05. Simon & Garfunkel - “Homeward Bound”
Not that you’d know from the vaguely-pining-for-home-w/r/t-chosen-modes-of-transport lyrics, but Paul Simon wrote the typically beautiful “Homeward Bound” whilst sitting on the platform at Widness train station in England, no doubt during a drizzly shower of rain. Simon was, surprise surprise, at the start of the long journey back home to New York (where else); once he got there he may have experienced feelings similar to those detailed in our next song…

04. Interpol - “NYC”
Paul Banks’ obtuse non-sequiturs are seldom less than cringeworthy. “The subway she is a porno” he wails in “NYC” (an acronym for “New York Cares” rather than “New York City,” I believe). All those tunnels, you see—so obviously vulva-esque; no doubt he sees his masculinity as a steaming train ploughing through the tunnels under the steam-whipped streets of the world’s most romanticized city. And then (possibly), he moans that he has “Got to get some more trains in my life.” What? A strange man, this Mr. Banks; although he almost makes me pine for a loco-erotic adolescence that wasn’t even mine.

03. Electrelane - “Gone Darker”
It’s the duty of every post-rock band to sound like a train on at least one song. I can’t think of anyone who’s gone about it quite so literally as Brighton’s (not actually post-rockers at all) Electrelane though; “Gone Darker” doesn’t just make with the motorik rhythms, it opens with distant, crepuscular train whistles and steam vents that creep ominously closer, until the train practically rolls right over the listener, prostrate and tethered-to-the-tracks. Saxophones assume the call of the train whistle, the pace picks up, and the doom-laden atmosphere makes Godspeed You! Black Emperor sound like...

02. Kylie - “The Loco-Motion”
Not entirely convinced that this is about a train per se, but I’ll let it pass. (No such luck, however, for the Clash’s excellent but not-about-trains “Train in Vain”—trying to fool me, were you?) Let’s see; “Loco” + “motion” = “mad” + “movement” = dancing, surely? The lyrics do at least compel one to “chugga-chugga motion like a railrod train now” though. Kylie’s early hit cover of Little Eva’s “The Loco-Motion” (written by Gerry Goffin and Carol King, and also performed, lest we forget, by Grand Funk Railroad) made small waves in the States, but it cemented her status, on the coat-tails of “I Should Be So Lucky,” as a bona fide pint-sized popstarlet in the UK. I doubt she’s traveled on a train herself in many a moon, but she sure did make a lot of eight-year-old girls pretend to be Ivor The Engine once upon a time.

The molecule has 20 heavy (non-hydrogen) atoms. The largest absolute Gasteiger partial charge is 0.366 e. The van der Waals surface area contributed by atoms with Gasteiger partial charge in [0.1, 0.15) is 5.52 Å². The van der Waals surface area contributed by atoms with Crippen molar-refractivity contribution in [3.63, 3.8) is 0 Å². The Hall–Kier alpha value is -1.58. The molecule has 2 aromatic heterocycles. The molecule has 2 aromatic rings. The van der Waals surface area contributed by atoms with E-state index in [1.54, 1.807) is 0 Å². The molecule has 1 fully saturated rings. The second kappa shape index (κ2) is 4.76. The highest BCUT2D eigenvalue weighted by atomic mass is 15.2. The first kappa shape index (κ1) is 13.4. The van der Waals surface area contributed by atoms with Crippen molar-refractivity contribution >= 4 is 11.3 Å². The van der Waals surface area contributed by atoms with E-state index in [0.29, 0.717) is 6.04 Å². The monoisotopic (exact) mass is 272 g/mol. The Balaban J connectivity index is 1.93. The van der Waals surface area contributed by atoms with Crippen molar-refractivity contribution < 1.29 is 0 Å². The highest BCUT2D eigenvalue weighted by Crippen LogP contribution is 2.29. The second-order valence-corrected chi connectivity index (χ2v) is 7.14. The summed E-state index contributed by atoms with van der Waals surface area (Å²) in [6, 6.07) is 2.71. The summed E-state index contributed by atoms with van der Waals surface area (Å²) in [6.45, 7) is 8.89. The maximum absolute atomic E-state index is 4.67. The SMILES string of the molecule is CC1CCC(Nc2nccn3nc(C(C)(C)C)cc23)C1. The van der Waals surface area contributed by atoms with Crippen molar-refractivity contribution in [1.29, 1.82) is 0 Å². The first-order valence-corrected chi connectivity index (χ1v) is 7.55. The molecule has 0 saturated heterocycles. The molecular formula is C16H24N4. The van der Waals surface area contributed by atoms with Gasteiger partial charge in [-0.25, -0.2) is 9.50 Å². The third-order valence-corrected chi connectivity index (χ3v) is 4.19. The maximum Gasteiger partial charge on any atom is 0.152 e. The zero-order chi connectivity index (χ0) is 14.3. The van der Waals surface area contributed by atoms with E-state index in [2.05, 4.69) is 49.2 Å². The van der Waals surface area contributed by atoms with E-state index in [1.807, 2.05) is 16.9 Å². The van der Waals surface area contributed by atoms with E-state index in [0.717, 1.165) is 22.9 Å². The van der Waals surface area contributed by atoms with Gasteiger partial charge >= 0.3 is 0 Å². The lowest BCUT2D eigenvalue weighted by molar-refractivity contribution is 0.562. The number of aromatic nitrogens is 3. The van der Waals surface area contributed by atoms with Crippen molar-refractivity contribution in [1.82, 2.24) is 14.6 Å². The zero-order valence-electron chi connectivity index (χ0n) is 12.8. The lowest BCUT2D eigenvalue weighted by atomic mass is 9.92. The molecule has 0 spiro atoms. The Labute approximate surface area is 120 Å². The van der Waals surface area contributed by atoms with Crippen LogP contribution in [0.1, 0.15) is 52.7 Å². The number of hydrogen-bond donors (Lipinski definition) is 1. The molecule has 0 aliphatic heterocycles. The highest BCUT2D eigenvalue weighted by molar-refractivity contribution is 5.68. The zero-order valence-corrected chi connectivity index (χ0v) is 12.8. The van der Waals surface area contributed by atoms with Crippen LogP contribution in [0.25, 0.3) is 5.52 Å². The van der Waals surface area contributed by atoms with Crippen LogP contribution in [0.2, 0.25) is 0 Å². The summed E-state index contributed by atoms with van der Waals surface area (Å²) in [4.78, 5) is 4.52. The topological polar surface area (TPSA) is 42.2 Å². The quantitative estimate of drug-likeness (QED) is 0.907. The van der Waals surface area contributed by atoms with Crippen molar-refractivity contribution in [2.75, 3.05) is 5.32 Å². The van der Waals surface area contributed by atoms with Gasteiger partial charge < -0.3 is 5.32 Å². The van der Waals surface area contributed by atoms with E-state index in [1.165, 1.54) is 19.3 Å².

01. Augie March - “This Train Will Be Taking No Passengers”
The metronomic rhythm; the breathless pacing of the vocal melody; the repeated cry of “trraaaaaaaaaaaaaaaaaaaaaaaaaaiiiiiiiin!!!” that signifies the whistle of a hurrying, puffing locomotive—Augie March’s accelerant number from their superb Strange Bird album is a masterpiece of the “train song” sub-sub-genre. Not only are there enough tenuous musical adumbrations for me to argue semi-convincingly that it sounds like a train, there’s also enough pioneering spirit and sand-blasted leather imagery for one to imagine, while listening, that rather than sitting in a bedroom of a semi-detached house in 2007 one is actually aboard a bustling locomotive loaded with pilgrims, pariahs, and petty crooks heading out for the Wild West to make a living rustling horses and distilling liquor through prostitutes’ pants. That Augie March are Australian and I am English is almost of no matter.

By: Nick Southall
Published on: 2007-03-30